Ray marching

A great part of my codevember experiments are ray marchings. I really like it. It was a huge mystery to me and seems super complicated. I am lucky to come across this live coding tutorial just before the codevember starts.

I’m so glad that my french hasn’t completely gone so I am still able to understand the most part of it. It’s a really wonder tutorial that guide you step by step to build your first ray marching experiment. Once finished this you’ll be able to start understand better the codes on shadertoy.com. And need to mention this amazing blog post of iq. It has all the basic tools you need. With this you are already able to create some amazing stuff.

I really like ray marching. It’s really simple: everything happens in 1 fragment shader. All the effects you need is just one function call, e.g. AO, Shadow, Lighting ( Diffuse, Specular), Spherical reflections … etc. For me it feels much simpler and easier to deal with. Besides, there’s already tons of tools on shadertoy that you can use. All you need is just to figure out what the arguments you need to pass in to the function, and most of the time they are really simple.

Also here are some other interesting videos related to ray marching :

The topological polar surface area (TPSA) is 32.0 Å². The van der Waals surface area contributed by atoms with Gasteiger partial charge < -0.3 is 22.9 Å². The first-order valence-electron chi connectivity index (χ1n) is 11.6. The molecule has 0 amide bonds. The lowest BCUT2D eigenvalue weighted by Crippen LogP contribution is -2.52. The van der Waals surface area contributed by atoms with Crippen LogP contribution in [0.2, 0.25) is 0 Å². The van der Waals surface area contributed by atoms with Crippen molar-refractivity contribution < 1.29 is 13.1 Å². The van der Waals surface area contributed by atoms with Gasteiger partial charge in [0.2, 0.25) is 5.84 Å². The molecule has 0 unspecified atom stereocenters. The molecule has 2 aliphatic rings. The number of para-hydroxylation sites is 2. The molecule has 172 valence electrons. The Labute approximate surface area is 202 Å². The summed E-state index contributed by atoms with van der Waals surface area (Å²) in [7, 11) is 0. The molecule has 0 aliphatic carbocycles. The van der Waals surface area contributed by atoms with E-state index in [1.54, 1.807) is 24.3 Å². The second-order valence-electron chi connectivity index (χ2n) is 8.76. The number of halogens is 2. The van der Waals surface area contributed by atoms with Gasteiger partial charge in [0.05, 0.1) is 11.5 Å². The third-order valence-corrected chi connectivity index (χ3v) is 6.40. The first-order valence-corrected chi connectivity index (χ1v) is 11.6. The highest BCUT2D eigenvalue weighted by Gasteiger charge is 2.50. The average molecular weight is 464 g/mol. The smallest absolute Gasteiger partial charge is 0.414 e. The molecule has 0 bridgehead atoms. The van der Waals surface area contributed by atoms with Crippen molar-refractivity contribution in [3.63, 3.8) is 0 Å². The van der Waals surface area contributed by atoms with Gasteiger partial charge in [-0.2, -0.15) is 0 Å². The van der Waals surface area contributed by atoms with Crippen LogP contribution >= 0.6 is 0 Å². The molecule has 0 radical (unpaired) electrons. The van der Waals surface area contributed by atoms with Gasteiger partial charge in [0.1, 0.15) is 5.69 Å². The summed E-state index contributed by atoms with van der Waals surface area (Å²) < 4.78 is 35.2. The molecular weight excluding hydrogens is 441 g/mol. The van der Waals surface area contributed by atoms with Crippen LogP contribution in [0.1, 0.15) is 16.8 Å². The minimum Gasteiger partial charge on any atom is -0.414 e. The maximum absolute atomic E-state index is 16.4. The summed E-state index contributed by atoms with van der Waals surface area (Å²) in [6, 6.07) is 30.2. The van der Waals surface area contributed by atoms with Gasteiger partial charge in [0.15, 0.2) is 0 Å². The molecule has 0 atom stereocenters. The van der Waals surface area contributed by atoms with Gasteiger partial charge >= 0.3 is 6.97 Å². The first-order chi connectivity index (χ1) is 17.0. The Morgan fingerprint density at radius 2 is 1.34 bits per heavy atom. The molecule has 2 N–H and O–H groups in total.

also some useful links :



My latest project finally gone live. I spend some efforts working on the liquid/fluid looks of the bubble and found some interesting techniques. Really thankful for the people who create these techniques and willing to share with everyone.

Here is a demo link to the bubble, you can click on the bubble to launch a wave as well.




Animate bubble in shader and normal

The first task is to animate the bubble and getting the right normal. The way we’ve done it is to put everything to the vertex shader and then calculate the normals based on the vertices positions. This approach makes it really easy for us when we decide to add the ripples in the bubble. We only need to calculate the position offset caused by the ripple and added to the vertex position, then the normal map is updated.
In order to do so, in the positions buffer instead of putting in the position of the vertex, I put the rotation of x , rotation of y and the size of the bubble. And to get the position of vertex you can use this function :

vec3 getPosition(vec3 values) {
  float rx = values.y / numSeg * PI - PI;
  float ry = values.x / numSeg * PI * 2.0;

  vec3 pos = vec3(0.0);
  pos.y = cos(rx) * values.z;
  float r = sin(rx) * values.z;
  pos.x = cos(ry) * r;
  pos.z = sin(ry) * r;
  return pos;

Then using the position to get the 3D noise ( I’m using this noise function) and the ripple height.
At the end, the final position of the vertex is the original position (sphere) + noise + ripple.